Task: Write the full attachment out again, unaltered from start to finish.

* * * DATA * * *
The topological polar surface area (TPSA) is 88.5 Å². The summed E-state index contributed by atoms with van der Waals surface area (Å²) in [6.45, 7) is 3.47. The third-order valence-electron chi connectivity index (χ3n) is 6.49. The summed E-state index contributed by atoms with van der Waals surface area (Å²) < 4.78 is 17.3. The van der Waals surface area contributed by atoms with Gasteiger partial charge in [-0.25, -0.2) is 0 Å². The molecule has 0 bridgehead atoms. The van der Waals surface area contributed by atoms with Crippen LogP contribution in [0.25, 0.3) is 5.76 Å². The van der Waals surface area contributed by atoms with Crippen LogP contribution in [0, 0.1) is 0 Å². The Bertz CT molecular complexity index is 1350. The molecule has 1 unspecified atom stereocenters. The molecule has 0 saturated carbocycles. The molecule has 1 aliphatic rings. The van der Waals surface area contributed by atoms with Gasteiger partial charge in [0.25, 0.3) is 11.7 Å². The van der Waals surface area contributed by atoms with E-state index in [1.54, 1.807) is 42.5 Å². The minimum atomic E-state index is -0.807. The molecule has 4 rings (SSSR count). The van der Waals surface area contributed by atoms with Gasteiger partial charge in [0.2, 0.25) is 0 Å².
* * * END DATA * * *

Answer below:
The topological polar surface area (TPSA) is 88.5 Å². The summed E-state index contributed by atoms with van der Waals surface area (Å²) in [6.45, 7) is 3.47. The third-order valence-electron chi connectivity index (χ3n) is 6.49. The summed E-state index contributed by atoms with van der Waals surface area (Å²) < 4.78 is 17.3. The van der Waals surface area contributed by atoms with Gasteiger partial charge in [-0.25, -0.2) is 0 Å². The molecule has 0 bridgehead atoms. The van der Waals surface area contributed by atoms with Crippen LogP contribution in [0.25, 0.3) is 5.76 Å². The van der Waals surface area contributed by atoms with Crippen LogP contribution in [0, 0.1) is 0 Å². The Bertz CT molecular complexity index is 1350. The molecule has 1 unspecified atom stereocenters. The molecule has 0 saturated carbocycles. The molecule has 1 aliphatic rings. The van der Waals surface area contributed by atoms with Gasteiger partial charge in [0.25, 0.3) is 11.7 Å². The van der Waals surface area contributed by atoms with E-state index in [1.54, 1.807) is 42.5 Å². The minimum atomic E-state index is -0.807. The molecule has 4 rings (SSSR count). The van der Waals surface area contributed by atoms with Gasteiger partial charge in [0.2, 0.25) is 0 Å².